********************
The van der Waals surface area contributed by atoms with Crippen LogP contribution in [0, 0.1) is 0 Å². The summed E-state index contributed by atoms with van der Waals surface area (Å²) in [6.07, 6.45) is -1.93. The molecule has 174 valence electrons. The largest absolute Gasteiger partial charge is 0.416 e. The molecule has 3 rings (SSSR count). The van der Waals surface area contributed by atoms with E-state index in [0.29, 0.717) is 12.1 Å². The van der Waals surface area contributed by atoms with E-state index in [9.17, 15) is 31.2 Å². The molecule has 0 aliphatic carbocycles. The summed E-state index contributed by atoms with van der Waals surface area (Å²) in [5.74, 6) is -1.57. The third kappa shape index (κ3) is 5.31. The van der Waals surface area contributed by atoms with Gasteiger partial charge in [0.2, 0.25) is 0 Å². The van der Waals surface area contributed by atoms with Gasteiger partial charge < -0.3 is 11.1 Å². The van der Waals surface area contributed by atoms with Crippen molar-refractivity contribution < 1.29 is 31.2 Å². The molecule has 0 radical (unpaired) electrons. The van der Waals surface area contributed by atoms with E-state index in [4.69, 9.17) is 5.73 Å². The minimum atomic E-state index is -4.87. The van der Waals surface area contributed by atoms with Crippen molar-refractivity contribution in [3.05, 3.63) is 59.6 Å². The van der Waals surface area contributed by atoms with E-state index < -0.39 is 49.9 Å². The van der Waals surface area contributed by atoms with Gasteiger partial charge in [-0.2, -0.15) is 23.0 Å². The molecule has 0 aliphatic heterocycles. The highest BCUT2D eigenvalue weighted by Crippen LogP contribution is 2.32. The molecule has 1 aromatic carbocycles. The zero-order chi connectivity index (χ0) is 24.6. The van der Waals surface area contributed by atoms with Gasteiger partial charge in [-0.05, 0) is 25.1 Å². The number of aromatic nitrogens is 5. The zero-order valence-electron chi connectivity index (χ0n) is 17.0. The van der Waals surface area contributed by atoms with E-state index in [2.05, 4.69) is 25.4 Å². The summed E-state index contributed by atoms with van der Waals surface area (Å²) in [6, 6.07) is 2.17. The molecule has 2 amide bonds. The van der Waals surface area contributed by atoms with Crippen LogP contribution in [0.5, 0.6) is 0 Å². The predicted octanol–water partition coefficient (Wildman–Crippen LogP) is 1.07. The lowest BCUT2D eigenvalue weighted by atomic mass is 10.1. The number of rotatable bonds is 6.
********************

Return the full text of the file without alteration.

The van der Waals surface area contributed by atoms with Crippen LogP contribution in [0, 0.1) is 0 Å². The summed E-state index contributed by atoms with van der Waals surface area (Å²) in [6.07, 6.45) is -1.93. The molecule has 174 valence electrons. The largest absolute Gasteiger partial charge is 0.416 e. The molecule has 3 rings (SSSR count). The van der Waals surface area contributed by atoms with E-state index in [0.29, 0.717) is 12.1 Å². The van der Waals surface area contributed by atoms with E-state index in [9.17, 15) is 31.2 Å². The molecule has 0 aliphatic carbocycles. The summed E-state index contributed by atoms with van der Waals surface area (Å²) in [5.74, 6) is -1.57. The third kappa shape index (κ3) is 5.31. The van der Waals surface area contributed by atoms with Gasteiger partial charge in [0.2, 0.25) is 0 Å². The van der Waals surface area contributed by atoms with Gasteiger partial charge < -0.3 is 11.1 Å². The van der Waals surface area contributed by atoms with Crippen molar-refractivity contribution < 1.29 is 31.2 Å². The molecule has 0 radical (unpaired) electrons. The van der Waals surface area contributed by atoms with E-state index in [4.69, 9.17) is 5.73 Å². The minimum atomic E-state index is -4.87. The van der Waals surface area contributed by atoms with Crippen molar-refractivity contribution in [3.05, 3.63) is 59.6 Å². The van der Waals surface area contributed by atoms with E-state index < -0.39 is 49.9 Å². The van der Waals surface area contributed by atoms with Gasteiger partial charge in [-0.2, -0.15) is 23.0 Å². The molecule has 0 aliphatic heterocycles. The highest BCUT2D eigenvalue weighted by Crippen LogP contribution is 2.32. The molecule has 1 aromatic carbocycles. The zero-order chi connectivity index (χ0) is 24.6. The van der Waals surface area contributed by atoms with Gasteiger partial charge in [-0.05, 0) is 25.1 Å². The number of aromatic nitrogens is 5. The zero-order valence-electron chi connectivity index (χ0n) is 17.0. The van der Waals surface area contributed by atoms with E-state index in [2.05, 4.69) is 25.4 Å². The summed E-state index contributed by atoms with van der Waals surface area (Å²) in [6, 6.07) is 2.17. The molecule has 2 amide bonds. The van der Waals surface area contributed by atoms with Crippen LogP contribution in [0.5, 0.6) is 0 Å². The predicted octanol–water partition coefficient (Wildman–Crippen LogP) is 1.07. The lowest BCUT2D eigenvalue weighted by atomic mass is 10.1. The number of rotatable bonds is 6.